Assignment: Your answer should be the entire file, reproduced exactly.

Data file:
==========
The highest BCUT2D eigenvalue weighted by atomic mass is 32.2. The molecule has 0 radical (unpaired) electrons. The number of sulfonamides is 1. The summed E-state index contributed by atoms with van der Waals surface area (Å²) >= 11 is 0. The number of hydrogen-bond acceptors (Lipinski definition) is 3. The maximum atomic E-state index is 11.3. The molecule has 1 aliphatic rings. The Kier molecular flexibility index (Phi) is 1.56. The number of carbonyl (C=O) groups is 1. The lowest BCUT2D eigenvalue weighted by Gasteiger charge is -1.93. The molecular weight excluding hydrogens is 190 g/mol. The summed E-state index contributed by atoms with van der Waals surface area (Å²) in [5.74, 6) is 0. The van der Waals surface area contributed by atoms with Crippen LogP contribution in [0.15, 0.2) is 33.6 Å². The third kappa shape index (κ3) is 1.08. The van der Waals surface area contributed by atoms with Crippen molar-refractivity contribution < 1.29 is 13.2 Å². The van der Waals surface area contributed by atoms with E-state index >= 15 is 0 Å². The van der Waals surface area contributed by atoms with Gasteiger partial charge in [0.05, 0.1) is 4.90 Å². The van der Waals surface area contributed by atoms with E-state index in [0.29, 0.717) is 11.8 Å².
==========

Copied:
The highest BCUT2D eigenvalue weighted by atomic mass is 32.2. The molecule has 0 radical (unpaired) electrons. The number of sulfonamides is 1. The summed E-state index contributed by atoms with van der Waals surface area (Å²) >= 11 is 0. The number of hydrogen-bond acceptors (Lipinski definition) is 3. The maximum atomic E-state index is 11.3. The molecule has 1 aliphatic rings. The Kier molecular flexibility index (Phi) is 1.56. The number of carbonyl (C=O) groups is 1. The lowest BCUT2D eigenvalue weighted by Gasteiger charge is -1.93. The molecular weight excluding hydrogens is 190 g/mol. The summed E-state index contributed by atoms with van der Waals surface area (Å²) in [5.74, 6) is 0. The van der Waals surface area contributed by atoms with Crippen LogP contribution in [0.15, 0.2) is 33.6 Å². The third kappa shape index (κ3) is 1.08. The van der Waals surface area contributed by atoms with Crippen molar-refractivity contribution < 1.29 is 13.2 Å². The van der Waals surface area contributed by atoms with E-state index >= 15 is 0 Å². The van der Waals surface area contributed by atoms with Gasteiger partial charge in [0.05, 0.1) is 4.90 Å². The van der Waals surface area contributed by atoms with E-state index in [0.29, 0.717) is 11.8 Å².